Rudolf Schoenheimer received his early education in local schools and graduated from the Realgymnasium in 1916. After military service he began the study of medicine at the University of Berlin, receiving his degree in 1922. Recognizing his deficiency in biochemical knowledge, he then studied at the University of Leipzig under a Rockefeller Foundation fellowship for three years.
Drafted into the German army, Rudolf spent the next two years at the Western Front. After studies at the University of Berlin he was resident pathologist at the Moabit Hospital in Berlin, carrying out studies on the production of atherosclerosis in animals by administration of cholesterol. While working at the University of Leipzig in the laboratory of Karl Thomas, he continued his earlier work on the role of cholesterol and in 1926 published a unique procedure for the synthesis of peptides.
In 1926 Schoenheimer became a docent (assistant professor) at the University of Freiburg, where he was on the staff of Ludwig Aschoff in the Pathological Institute. He spent the year 1930-31 in the United States as Douglas Smith Fellow in the department of surgery at the University of Chicago and was then made head of the department of pathological chemistry in Freiburg. Here he continued his work on sterols, investigating the occurrence and transformation of these compounds in both plants and animals, and establishing the fact that cholesterol undergoes continuous synthesis and degradation in mammals.
An edict of the new Nazi government in April 1933 ordered the dismissal of all Jewish faculty members in German universities. Professor Hans T. Clarke, chairman of the biochemistry department at Columbia University's College of Physicians and Surgeons, immediately offered Schoenheimer an assistant professorship, which he accepted. At Columbia, Schoenheimer continued his work on sterols and, in association with Warren M. Sperry, developed a procedure for determining traces of free and bound cholesterol in blood serum and plasma.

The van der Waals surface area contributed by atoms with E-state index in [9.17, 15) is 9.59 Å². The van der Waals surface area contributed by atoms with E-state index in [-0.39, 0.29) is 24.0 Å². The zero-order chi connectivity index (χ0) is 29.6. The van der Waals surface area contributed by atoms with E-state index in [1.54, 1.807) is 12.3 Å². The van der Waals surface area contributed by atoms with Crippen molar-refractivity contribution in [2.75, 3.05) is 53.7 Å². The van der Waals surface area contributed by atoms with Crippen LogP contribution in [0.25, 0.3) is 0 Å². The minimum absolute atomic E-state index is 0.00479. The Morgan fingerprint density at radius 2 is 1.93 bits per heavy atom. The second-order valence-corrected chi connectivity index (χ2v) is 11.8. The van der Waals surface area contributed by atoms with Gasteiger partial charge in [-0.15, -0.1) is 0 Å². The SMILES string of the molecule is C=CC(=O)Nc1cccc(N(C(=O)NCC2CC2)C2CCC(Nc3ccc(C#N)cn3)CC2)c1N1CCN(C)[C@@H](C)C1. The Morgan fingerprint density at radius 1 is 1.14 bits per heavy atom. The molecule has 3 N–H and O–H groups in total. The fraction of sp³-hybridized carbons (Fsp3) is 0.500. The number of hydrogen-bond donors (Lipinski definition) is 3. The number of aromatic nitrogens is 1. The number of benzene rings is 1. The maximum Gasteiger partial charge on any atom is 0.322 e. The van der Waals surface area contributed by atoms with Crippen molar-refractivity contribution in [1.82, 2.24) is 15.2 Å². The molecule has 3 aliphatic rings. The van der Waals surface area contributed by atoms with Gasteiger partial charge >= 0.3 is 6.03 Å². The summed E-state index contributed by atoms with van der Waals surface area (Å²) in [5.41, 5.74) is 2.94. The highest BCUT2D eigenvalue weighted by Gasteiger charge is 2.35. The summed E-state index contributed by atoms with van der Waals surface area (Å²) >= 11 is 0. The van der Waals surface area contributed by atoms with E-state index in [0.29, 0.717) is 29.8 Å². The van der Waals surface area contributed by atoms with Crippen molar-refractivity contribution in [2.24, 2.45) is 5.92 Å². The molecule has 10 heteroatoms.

His most significant research began in 1934, after Harold Urey had successfully concentrated the heavy hydrogen isotope, deuterium. Seeking to use deuterium as an isotopic tracer, Schoenheimer, in conjunction with David Rittenberg, who had worked on deuterium in Urey's laboratory, developed methods of synthesizing isotopically labeled compounds (such as linseed oil hydrogenated with deuterium).
From Schoenheimer's experiments emerged the concept of a "metabolic pool, " with body tissues continually drawing chemical substances from it and releasing others to it.
Schoenheimer's career came to a sudden close on September 11, 1941, when he committed suicide by taking poison at his home in Yonkers, New York.
Rudolf suffered from manic depression all of his life. He was in state of severe mental depression associated with the successes of the German armies in Europe, with Nazi treatment of the Jews, and with personal problems - that was reason of his suicide.
On October 27, 1932, Schoenheimer married Salome Gluecksohn, a zoologist who had just completed her doctor of philosophy at Freiburg; she continued an active scientific career after the Schoenheimers came to the United States. They had no children.